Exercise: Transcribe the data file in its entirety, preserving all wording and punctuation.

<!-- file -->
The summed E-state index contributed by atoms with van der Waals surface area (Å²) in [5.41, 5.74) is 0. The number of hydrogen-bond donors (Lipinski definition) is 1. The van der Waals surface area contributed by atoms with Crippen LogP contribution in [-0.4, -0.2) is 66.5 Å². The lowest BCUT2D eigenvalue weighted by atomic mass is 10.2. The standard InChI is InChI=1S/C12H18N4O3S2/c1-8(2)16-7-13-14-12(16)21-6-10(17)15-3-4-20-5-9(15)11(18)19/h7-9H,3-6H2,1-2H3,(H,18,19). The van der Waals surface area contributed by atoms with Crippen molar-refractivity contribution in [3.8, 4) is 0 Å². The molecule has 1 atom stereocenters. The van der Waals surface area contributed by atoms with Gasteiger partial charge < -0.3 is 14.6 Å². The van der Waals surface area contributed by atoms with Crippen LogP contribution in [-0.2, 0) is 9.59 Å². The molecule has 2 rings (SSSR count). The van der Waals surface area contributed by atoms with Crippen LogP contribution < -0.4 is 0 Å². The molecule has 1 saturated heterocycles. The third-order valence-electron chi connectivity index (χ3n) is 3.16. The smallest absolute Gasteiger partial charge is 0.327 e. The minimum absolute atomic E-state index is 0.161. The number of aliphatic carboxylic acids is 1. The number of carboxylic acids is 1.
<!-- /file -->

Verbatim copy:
The summed E-state index contributed by atoms with van der Waals surface area (Å²) in [5.41, 5.74) is 0. The number of hydrogen-bond donors (Lipinski definition) is 1. The van der Waals surface area contributed by atoms with Crippen LogP contribution in [-0.4, -0.2) is 66.5 Å². The lowest BCUT2D eigenvalue weighted by atomic mass is 10.2. The standard InChI is InChI=1S/C12H18N4O3S2/c1-8(2)16-7-13-14-12(16)21-6-10(17)15-3-4-20-5-9(15)11(18)19/h7-9H,3-6H2,1-2H3,(H,18,19). The van der Waals surface area contributed by atoms with Crippen molar-refractivity contribution in [3.8, 4) is 0 Å². The molecule has 1 atom stereocenters. The van der Waals surface area contributed by atoms with Gasteiger partial charge < -0.3 is 14.6 Å². The van der Waals surface area contributed by atoms with Crippen LogP contribution in [-0.2, 0) is 9.59 Å². The molecule has 2 rings (SSSR count). The van der Waals surface area contributed by atoms with Crippen LogP contribution < -0.4 is 0 Å². The molecule has 1 saturated heterocycles. The third-order valence-electron chi connectivity index (χ3n) is 3.16. The smallest absolute Gasteiger partial charge is 0.327 e. The minimum absolute atomic E-state index is 0.161. The number of aliphatic carboxylic acids is 1. The number of carboxylic acids is 1.